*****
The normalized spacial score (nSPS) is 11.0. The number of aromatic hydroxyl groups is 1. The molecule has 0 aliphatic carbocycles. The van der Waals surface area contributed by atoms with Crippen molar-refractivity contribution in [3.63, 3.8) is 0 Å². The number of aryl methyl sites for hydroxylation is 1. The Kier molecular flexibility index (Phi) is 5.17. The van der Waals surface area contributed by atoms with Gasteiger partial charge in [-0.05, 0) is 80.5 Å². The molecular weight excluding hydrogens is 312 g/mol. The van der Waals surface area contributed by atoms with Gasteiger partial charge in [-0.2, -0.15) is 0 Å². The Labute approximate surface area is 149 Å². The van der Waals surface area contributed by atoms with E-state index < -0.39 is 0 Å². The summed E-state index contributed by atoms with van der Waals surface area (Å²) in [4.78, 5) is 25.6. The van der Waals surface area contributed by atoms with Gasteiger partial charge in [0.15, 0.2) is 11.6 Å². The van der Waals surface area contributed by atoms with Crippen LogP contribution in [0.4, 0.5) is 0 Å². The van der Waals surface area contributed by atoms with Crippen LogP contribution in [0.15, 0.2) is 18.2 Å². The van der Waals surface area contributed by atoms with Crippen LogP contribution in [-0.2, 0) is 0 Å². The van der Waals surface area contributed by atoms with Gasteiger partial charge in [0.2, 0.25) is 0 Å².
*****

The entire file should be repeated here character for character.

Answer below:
The normalized spacial score (nSPS) is 11.0. The number of aromatic hydroxyl groups is 1. The molecule has 0 aliphatic carbocycles. The van der Waals surface area contributed by atoms with Crippen molar-refractivity contribution in [3.63, 3.8) is 0 Å². The number of aryl methyl sites for hydroxylation is 1. The Kier molecular flexibility index (Phi) is 5.17. The van der Waals surface area contributed by atoms with Gasteiger partial charge in [-0.05, 0) is 80.5 Å². The molecular weight excluding hydrogens is 312 g/mol. The van der Waals surface area contributed by atoms with Gasteiger partial charge in [-0.2, -0.15) is 0 Å². The Labute approximate surface area is 149 Å². The van der Waals surface area contributed by atoms with E-state index < -0.39 is 0 Å². The summed E-state index contributed by atoms with van der Waals surface area (Å²) in [4.78, 5) is 25.6. The van der Waals surface area contributed by atoms with Gasteiger partial charge in [0.15, 0.2) is 11.6 Å². The van der Waals surface area contributed by atoms with Crippen LogP contribution in [0.4, 0.5) is 0 Å². The van der Waals surface area contributed by atoms with Crippen LogP contribution in [0.15, 0.2) is 18.2 Å². The van der Waals surface area contributed by atoms with Crippen LogP contribution in [-0.2, 0) is 0 Å². The van der Waals surface area contributed by atoms with Gasteiger partial charge in [0.2, 0.25) is 0 Å².